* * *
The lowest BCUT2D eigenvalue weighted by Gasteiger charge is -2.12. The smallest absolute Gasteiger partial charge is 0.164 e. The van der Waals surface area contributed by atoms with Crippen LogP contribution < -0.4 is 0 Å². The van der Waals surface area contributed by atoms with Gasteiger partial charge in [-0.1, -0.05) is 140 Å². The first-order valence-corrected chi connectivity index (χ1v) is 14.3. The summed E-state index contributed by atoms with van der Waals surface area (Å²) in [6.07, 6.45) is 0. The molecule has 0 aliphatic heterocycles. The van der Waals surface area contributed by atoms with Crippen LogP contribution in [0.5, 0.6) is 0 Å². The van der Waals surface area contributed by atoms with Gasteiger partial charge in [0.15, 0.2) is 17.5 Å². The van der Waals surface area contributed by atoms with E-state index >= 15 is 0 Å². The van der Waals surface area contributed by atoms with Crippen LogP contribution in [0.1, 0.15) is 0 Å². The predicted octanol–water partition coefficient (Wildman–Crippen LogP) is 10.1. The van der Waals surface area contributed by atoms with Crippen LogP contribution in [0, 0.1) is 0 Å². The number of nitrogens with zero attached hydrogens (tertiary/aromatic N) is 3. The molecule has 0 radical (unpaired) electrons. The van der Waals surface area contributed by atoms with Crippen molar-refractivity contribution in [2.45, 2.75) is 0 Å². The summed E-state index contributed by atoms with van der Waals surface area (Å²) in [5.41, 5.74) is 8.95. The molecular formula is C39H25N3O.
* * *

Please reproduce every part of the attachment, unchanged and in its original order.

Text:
The lowest BCUT2D eigenvalue weighted by Gasteiger charge is -2.12. The smallest absolute Gasteiger partial charge is 0.164 e. The van der Waals surface area contributed by atoms with Crippen LogP contribution < -0.4 is 0 Å². The van der Waals surface area contributed by atoms with Gasteiger partial charge in [-0.1, -0.05) is 140 Å². The first-order valence-corrected chi connectivity index (χ1v) is 14.3. The summed E-state index contributed by atoms with van der Waals surface area (Å²) in [6.07, 6.45) is 0. The molecule has 0 aliphatic heterocycles. The van der Waals surface area contributed by atoms with Crippen LogP contribution in [0.5, 0.6) is 0 Å². The van der Waals surface area contributed by atoms with Gasteiger partial charge in [0.15, 0.2) is 17.5 Å². The van der Waals surface area contributed by atoms with E-state index >= 15 is 0 Å². The van der Waals surface area contributed by atoms with Crippen LogP contribution in [0.1, 0.15) is 0 Å². The predicted octanol–water partition coefficient (Wildman–Crippen LogP) is 10.1. The van der Waals surface area contributed by atoms with Crippen LogP contribution in [0, 0.1) is 0 Å². The number of nitrogens with zero attached hydrogens (tertiary/aromatic N) is 3. The molecule has 0 radical (unpaired) electrons. The van der Waals surface area contributed by atoms with Crippen molar-refractivity contribution in [2.45, 2.75) is 0 Å². The summed E-state index contributed by atoms with van der Waals surface area (Å²) in [5.41, 5.74) is 8.95. The molecular formula is C39H25N3O.